Italian Truffles

The highest quality truffles are undeniably the wild white Piedmontese type from the Alba area in the Italian province of Cuneo. Scientifically known Tuber Magnatum Pico, this beige-coloured, lumpy, woody-looking fungus releases a pungent and powerful scent – a combination of earthy, woody and aged cheese aroma.

The flesh (or gleba) varies from white to yellowish-grey etched with thin white veins.

Second top choice would be the Italian and French wild black Perigord truffle. Characteristically, it has an exterior polygonal warty, black skin, and dark brown to almost black gleba etched with delicate white veins.

Alba Black and White Truffles

Foraging for Hidden Treasures

Elusive and Rare as Hidden Treasure – wild truffles grow deep in the soil among the roots of leafy trees like oak, poplar, willows as well as lime and hazelnut bushes. The more hardy the tree wood – the more intense the truffle’s scent and, hence, its flavour. The best harvesting ground is around the damp Langhe forests in Northern Italy, where truffles thrive symbiotically with tree roots.

Truffle hunting is done mostly by dogs with their hunters — licenced trifulaos. Pigs are also used, but they tend to eat the truffles once unearthed. Truffle hunting is dependent on soil and weather condition.

The soil around Poplar trees are perfect breeding ground for wild truffles

The Culinary Diamond – A Lady’s Best Friend

Like caviars, truffles are luxurious and prized gourmet delights. Eighteenth century French gastronome Brillat-Savarin called the truffle “the diamond of the kitchen”.

White Diamond

Depending on the quality and supply, a kilogram of Italian white truffles can be priced as high as USD5,000. They are available between September to December. Every October, culinary professionals and connoisseurs, tycoons and celebrities from around the world converge at the annual White Truffle Festival in Alba to bid and purchase the world’s best white truffles (tartufo bianco). The record price paid for truffles so far is held by casino tycoon, Stanley Ho who paid US$330,000 for two Italian white truffles in 2010.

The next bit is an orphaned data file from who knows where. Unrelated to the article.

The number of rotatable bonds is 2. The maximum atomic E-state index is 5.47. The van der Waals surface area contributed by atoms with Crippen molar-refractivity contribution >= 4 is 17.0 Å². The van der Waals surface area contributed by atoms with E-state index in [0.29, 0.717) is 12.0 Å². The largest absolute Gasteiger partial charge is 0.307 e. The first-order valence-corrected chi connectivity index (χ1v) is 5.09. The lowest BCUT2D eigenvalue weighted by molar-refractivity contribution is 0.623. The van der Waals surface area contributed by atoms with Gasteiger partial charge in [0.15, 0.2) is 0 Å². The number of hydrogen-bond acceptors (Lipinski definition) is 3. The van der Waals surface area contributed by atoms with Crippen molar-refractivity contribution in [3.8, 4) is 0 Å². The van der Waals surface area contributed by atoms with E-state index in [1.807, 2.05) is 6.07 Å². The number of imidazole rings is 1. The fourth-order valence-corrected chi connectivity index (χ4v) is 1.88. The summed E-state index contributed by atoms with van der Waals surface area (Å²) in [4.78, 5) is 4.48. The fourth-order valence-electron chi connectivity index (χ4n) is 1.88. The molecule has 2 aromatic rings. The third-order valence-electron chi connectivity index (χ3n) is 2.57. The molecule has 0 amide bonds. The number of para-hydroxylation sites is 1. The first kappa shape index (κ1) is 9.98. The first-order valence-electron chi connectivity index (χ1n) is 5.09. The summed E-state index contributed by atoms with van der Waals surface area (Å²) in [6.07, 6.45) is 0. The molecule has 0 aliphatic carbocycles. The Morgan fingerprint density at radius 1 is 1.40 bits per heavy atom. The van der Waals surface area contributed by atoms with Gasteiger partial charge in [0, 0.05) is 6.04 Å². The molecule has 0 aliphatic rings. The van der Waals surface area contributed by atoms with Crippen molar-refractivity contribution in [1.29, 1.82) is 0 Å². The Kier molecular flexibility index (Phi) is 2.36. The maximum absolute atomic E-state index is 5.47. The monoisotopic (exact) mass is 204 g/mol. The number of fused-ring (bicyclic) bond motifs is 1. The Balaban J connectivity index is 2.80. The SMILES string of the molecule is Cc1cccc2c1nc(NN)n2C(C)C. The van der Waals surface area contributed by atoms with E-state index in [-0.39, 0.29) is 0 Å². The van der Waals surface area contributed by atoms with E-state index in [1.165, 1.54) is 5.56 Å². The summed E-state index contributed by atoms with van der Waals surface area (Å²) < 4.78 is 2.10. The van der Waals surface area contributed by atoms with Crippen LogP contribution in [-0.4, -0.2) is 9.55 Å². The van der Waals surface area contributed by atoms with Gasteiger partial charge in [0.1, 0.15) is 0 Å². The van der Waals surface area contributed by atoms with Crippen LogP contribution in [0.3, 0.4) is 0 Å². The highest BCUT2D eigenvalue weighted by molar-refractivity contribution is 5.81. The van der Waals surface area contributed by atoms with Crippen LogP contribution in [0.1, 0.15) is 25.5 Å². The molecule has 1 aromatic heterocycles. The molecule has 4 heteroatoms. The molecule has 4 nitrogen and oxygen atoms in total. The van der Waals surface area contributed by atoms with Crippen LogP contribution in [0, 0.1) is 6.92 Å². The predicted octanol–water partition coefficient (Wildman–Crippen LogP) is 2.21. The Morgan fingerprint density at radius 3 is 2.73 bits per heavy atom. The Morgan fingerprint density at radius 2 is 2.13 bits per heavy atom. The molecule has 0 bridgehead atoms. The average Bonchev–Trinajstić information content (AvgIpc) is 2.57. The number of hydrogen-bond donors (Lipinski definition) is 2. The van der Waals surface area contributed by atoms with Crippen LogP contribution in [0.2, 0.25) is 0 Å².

Alba White Truffles

Black Diamond

Compared to white truffles, black truffles are more abundant and less expensive globally. There are two to three types that grow in Piedmont, Italy. The most prized is the winter black or Perigord truffle (Tuber melanosporum vitt) which grow primarily under the oak tree — and fetch up to US$1,400 per kilogram in local farmers’ markets and even higher at retail stores.

Nicknamed the ‘black diamond’ or Queen of Truffles, it has an intense, fruity fragrance and is available from December to March. Perigord truffles also grow in France and Spain.

The Italian summer black truffle (Tuber aestivum vitt) season is from May to September. Summer truffles are larger and tougher than the Perigord truffles. They have a smoother black exterior and a white coloured gleba — releases a subtle aroma — goes well with salads and makes a good flavouring ingredient for soups and sauces.

Piedmont Black Truffles

At a lower price tag is the Bianchetto (Tuber Borchii vitt) or Marzuolo truffle. In Piedmont, it flourishes abundantly in limestone soil among deciduous and conifers. The truffle’s exterior resembles the Tuber Magnatum Pico with irregular, smooth, beige coloured skin — but when ripens, the surface turns darker, so does the gleba — and texture-wise, it’s soft and pleasant at maturity state, but produces a garlicky aroma as it ages. Harvesting season is from January to March.

Beware of Counterfeits

The existence of this wild species is now endangered by the Chinese black truffle (Tuber sinensis or Tuber indicum) — a close relative and an aggressive species that resembles the Perigord truffle, but has very little or no flavour. According to University of Turin (Italy) fungus expert, Claude Murat, he and his team of scientists fear the infesting Chinese truffle found thriving in European soils will eliminate its valued European relative — and even interbreed and replace the Perigord with a hybrid. Thankfully there is a solution to protecting the species.

Buy truffles from reputable sources

In a news release by the British Journal Nature, a tri-nation group (France, Italy and Spain) of geneticists at France’s National Institute for Agricultural Research – has developed a DNA signature that will identify the geographical origin of the prized black Perigord truffles – a feat that could curb unscrupulous vendors from passing off inferior truffles as the real product.

So buyers beware, don’t be conned, and spend a fortune on a truffle that is just a mushroom saturated with truffle juice or injected with extracts from the real Tuber melanosporum vitt.

Purchase only from a reputable source!  The Alba White Truffle Market is the only place where every truffle is certified for its quality and type.

To learn more about truffles, watch VIDEO presentation by Chef Carlo Zarri.

 

[sc_embed_player_template1 fileurl="https://tastetruffles.com/wp-content/uploads/2019/09/Carlo-Zarri-CISL.mp3"] Listen to CISL 650 AM: Best of Food and Wine program with hosts: Anthony Gismondi and Kasey Wilson, and discover exquisite truffles of Italy with Chef Carlo Zarri.

CISL 650 AM

Listen to CISL 650 AM: Best of Food and Wine program with hosts: Anthony Gismondi and Kasey Wilson, and discover exquisite truffles of Italy with Chef Carlo Zarri.